Upper School Weekly Update

February 3rd, 2017  -  Bo
In This Issue
D'var Torah and Thoughts of the Rav
Mock Trial Victory
Talmud Experiment
Alumni Newsletter
Division Newsletters
Next Week
Sunday, February 5  
Boys' Basketball Var @ Cristo Rey (TBD), JV vs. Cats Academy (1:00) 
Girls' Basketball @ Ursuline (JV 1:00, Var 2:30)
Wrestling @ Sharon JV (noon)

Monday, February 6   
Mock Trial Competition
Tuesday, February 7 
3:00 Dismissal 

Boys' Basketball @ South Shore Christian (Var & JV both 4:00)

Girls' Basketball Var @ South Shore Christian (4:00), JV vs. Gann (5:00)

Wrestling @ Chapel Hill-Chauncy Hall (4:15)

Wednesday, February 8 

No changes

Thursday, February 9 

Boys' Basketball vs. Fenway (Var only 5:30)

Friday, February 10   

No changes
In Two Weeks 

Having a


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D'var Torah and Thoughts of the Rav  

by Rabbi Eliezer Bercuson

Being a rebbe at Maimonides School, I am regularly reminded of my own school days. As a bright-eyed, bushy-tailed hockey aficionado, I was involved in every aspect of the game. In high school, I was even a hockey referee. At the tender age of 14 or so, I had to learn and enforce the rules: Be firm and confident; penalize when necessary; never show bias; and stand up to impetuous, shouting coaches. (Canadians take their hockey very seriously -too seriously at times.) I learned manifold lessons from these years of experience. It was not easy.
We tend not to see a referee as human. With regard to Parshat Bo, who has ever seen Pharaoh as a human being? It seems that Chazal (our Sages) are inclined to view non-Jewish leaders as human beings. This is not to suggest that Chazal see Pharaoh as anything less than a rasha, an evil man, of course. He was an enemy of the Jewish people. As the Torah Temimah notes (on Shemot 15:6), inherent in G-d's uniqueness is the ability to simultaneously demonstrate middat ha-din (the attribute of judgment) and middat ha-rachamim (the attribute of mercy). All the while that G-d emphasizes Pharaoh's humanity in the Torah, G-d will mete out judgment against him. Pharaoh is pictured from at least two different angles.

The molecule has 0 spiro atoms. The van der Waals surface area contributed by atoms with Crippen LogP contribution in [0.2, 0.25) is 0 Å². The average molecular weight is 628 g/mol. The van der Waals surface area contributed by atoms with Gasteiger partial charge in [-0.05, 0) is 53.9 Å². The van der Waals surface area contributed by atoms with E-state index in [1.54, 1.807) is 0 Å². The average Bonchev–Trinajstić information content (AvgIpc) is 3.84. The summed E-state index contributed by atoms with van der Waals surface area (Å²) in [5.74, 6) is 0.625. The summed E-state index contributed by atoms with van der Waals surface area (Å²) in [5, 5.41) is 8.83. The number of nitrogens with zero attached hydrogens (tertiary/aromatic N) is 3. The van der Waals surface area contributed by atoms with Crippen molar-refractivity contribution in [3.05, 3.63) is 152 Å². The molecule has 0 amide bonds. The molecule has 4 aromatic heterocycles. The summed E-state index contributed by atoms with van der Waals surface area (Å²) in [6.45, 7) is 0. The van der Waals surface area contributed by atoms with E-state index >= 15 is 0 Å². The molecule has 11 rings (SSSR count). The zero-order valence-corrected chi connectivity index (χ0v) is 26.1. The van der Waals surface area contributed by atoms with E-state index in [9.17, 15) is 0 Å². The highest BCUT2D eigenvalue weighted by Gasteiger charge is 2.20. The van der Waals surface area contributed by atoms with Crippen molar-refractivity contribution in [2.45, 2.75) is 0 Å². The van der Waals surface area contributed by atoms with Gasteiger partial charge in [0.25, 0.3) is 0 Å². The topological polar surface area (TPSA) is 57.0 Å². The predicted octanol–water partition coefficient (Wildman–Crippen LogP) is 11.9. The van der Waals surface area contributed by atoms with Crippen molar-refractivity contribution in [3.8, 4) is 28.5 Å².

Chazal have a general esteem for gentile leaders. We see this, in fact, in halachah (practice), and not just in theory. The Gemara in Masekhet Brakhot 58a introduces us to a brachah (blessing) that we are supposed to say upon seeing a gentile king in person. This brachah follows the typical formula, finally praising G-d "who has given of His glory to flesh and blood." (This follows the texts of the Rambam, Rif, Rosh, and Shulchan Arukh. Other editions of the Gemara refer to "His creations," rather than "flesh and blood.") Though the gentile king himself may not recognize G-d's ultimate sovereignty over the universe, we Jews do recognize the foreign king's role in the unfolding of Divine Providence. Powerful individuals, even non-Jewish ones, have outsized authority in the affairs of all nations. We praise these kings when appropriate; we challenge them when need be.
On the other hand, even Pharaoh cannot be seen as merely a government official - an iron-fisted one, at that. As recorded by Rabbi Ari Kahn, Rabbi Joseph B. Solovetichik, zt"l, suggested that Moshe would approach Pharaoh each time in one of two ways. In Parshat Va'era, G-d sent Moshe to confront Pharaoh prior to the first plague, which was blood. G-d's command there was "lech," "go" (Shemot 7:15). This was an aggressive order, the kind of action that is necessary against a dangerous despot.